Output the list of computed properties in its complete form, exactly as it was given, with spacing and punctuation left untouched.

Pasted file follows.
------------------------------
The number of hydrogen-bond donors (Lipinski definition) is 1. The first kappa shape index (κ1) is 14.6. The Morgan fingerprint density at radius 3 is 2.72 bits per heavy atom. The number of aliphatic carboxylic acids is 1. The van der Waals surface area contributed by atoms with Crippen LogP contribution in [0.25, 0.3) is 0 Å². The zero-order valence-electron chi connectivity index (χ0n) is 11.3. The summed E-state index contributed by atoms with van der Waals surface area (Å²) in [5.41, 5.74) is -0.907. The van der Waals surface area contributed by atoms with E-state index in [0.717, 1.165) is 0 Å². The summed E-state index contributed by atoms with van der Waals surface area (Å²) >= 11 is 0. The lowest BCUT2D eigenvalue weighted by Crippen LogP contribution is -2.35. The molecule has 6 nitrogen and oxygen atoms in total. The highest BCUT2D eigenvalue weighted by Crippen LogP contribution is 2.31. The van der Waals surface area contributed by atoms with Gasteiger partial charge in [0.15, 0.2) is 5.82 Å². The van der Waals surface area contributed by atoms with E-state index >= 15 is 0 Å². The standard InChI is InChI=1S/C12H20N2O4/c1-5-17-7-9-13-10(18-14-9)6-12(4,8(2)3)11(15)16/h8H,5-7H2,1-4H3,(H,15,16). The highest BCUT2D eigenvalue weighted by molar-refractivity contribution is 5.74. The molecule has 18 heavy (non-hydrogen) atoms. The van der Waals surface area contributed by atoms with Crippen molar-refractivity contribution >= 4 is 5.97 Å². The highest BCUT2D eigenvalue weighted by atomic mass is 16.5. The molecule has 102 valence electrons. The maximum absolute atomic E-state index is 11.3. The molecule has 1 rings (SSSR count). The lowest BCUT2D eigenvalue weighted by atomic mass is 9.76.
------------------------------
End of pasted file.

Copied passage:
The number of hydrogen-bond donors (Lipinski definition) is 1. The first kappa shape index (κ1) is 14.6. The Morgan fingerprint density at radius 3 is 2.72 bits per heavy atom. The number of aliphatic carboxylic acids is 1. The van der Waals surface area contributed by atoms with Crippen LogP contribution in [0.25, 0.3) is 0 Å². The zero-order valence-electron chi connectivity index (χ0n) is 11.3. The summed E-state index contributed by atoms with van der Waals surface area (Å²) in [5.41, 5.74) is -0.907. The van der Waals surface area contributed by atoms with E-state index in [0.717, 1.165) is 0 Å². The summed E-state index contributed by atoms with van der Waals surface area (Å²) >= 11 is 0. The lowest BCUT2D eigenvalue weighted by Crippen LogP contribution is -2.35. The molecule has 6 nitrogen and oxygen atoms in total. The highest BCUT2D eigenvalue weighted by Crippen LogP contribution is 2.31. The van der Waals surface area contributed by atoms with Gasteiger partial charge in [0.15, 0.2) is 5.82 Å². The van der Waals surface area contributed by atoms with E-state index >= 15 is 0 Å². The standard InChI is InChI=1S/C12H20N2O4/c1-5-17-7-9-13-10(18-14-9)6-12(4,8(2)3)11(15)16/h8H,5-7H2,1-4H3,(H,15,16). The highest BCUT2D eigenvalue weighted by molar-refractivity contribution is 5.74. The molecule has 18 heavy (non-hydrogen) atoms. The van der Waals surface area contributed by atoms with Crippen molar-refractivity contribution >= 4 is 5.97 Å². The highest BCUT2D eigenvalue weighted by atomic mass is 16.5. The molecule has 102 valence electrons. The maximum absolute atomic E-state index is 11.3. The molecule has 1 rings (SSSR count). The lowest BCUT2D eigenvalue weighted by atomic mass is 9.76.